Amy Irvine’s Desert Cabal: A New Season in the Wilderness is a monologue written as if Irvine spoke directly to the deceased writer Edward Abbey at his gravesite. For those who don’t know, Abbey helped define a particular kind of love for wilderness and environmentalism for a largely white audience. Or, as Irvine writes to Abbey, “you crowbarred open the American consciousness and the red raw desert strode right in.”
In his 1968 Desert Solitaire: A Season in the Wilderness, Abbey wrote a masculinist version of himself as a desert inhabitant who was mostly alone, “in the wilderness, at the center of things, where all that is most significant takes place.” Abbey helped his readers see the desert in a way most had not bothered to see it before as a place of beauty and wonder that needed to be protected from the forces out to destroy it. Desert Solitaire is often beautiful and insightful, but it is not without problems.
On February 4, 2019, Irvine explained to her audience at the Mesa County Public Library that originally she had been asked to write an introduction to a 50th anniversary edition of Desert Solitaire. The publishers had lent her Abbey’s original manuscript with its line-edits and corrections. Her introduction, however, became long and longer, and the publisher kindly told her that her piece could not serve as an introduction but that they would publish it as a separate book.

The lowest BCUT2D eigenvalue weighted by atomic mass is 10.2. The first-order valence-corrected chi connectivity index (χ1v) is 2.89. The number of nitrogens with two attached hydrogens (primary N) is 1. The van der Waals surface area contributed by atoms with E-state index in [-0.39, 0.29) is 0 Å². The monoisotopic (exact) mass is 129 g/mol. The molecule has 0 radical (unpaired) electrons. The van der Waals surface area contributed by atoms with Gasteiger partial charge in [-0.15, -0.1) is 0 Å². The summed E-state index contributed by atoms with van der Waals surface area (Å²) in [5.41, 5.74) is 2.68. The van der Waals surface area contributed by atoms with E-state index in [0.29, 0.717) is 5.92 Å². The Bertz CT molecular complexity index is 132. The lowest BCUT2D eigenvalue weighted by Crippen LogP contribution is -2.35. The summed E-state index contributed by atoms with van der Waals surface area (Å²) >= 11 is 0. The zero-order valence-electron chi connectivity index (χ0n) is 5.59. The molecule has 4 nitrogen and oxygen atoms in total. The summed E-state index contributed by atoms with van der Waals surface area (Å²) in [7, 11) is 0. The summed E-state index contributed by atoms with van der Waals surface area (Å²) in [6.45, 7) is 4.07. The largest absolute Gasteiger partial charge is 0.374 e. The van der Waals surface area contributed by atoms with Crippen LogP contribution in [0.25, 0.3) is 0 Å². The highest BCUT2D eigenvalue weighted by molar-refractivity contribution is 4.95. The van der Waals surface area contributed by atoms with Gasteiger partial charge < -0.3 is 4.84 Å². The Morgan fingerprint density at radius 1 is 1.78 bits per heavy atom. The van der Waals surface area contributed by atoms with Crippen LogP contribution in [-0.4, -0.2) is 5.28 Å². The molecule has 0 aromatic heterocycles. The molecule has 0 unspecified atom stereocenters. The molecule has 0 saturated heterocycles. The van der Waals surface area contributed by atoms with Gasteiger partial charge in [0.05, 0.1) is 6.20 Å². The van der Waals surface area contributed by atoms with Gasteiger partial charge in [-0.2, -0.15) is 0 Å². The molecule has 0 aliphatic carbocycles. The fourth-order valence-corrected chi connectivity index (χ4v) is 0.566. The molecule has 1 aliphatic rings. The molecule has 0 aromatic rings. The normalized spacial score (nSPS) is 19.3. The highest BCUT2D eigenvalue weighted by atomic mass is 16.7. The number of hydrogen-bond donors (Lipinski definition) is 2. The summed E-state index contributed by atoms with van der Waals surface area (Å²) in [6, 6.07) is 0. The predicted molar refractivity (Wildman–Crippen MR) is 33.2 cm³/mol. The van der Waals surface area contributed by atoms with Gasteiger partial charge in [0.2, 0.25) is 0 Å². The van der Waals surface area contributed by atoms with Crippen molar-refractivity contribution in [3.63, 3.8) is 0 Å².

In Desert Cabal, Irvine tackled some of the problematic pieces of Abbey’s narrative, including solitude, gender, and colonization. It turns out, like David Thoreau at Walden Pond, Abbey really was not solitary much of the time. When he lived in Moab, Utah — where much of Desert Solitaire was set — he lived in a trailer with his wife and children, or, sometimes with female lovers when his wife and children were away. However, he wrote those women and children mostly out of the book.
In addition, Abbey had no awareness that being solitary was (and continues to be) different for men than for women. And Abbey called the red-rock desert “Abbey’s country.” Irvine scolded him for this, “Can you imagine, in my own book about Utah, if I had called it ‘Amy’s country’?” She and her family have lived in Utah for seven generations, but she understands what Abbey did not. White men or women don’t get to call the land theirs “because it’s all stolen property,” taken first from the American Indians and then from the Mexicans.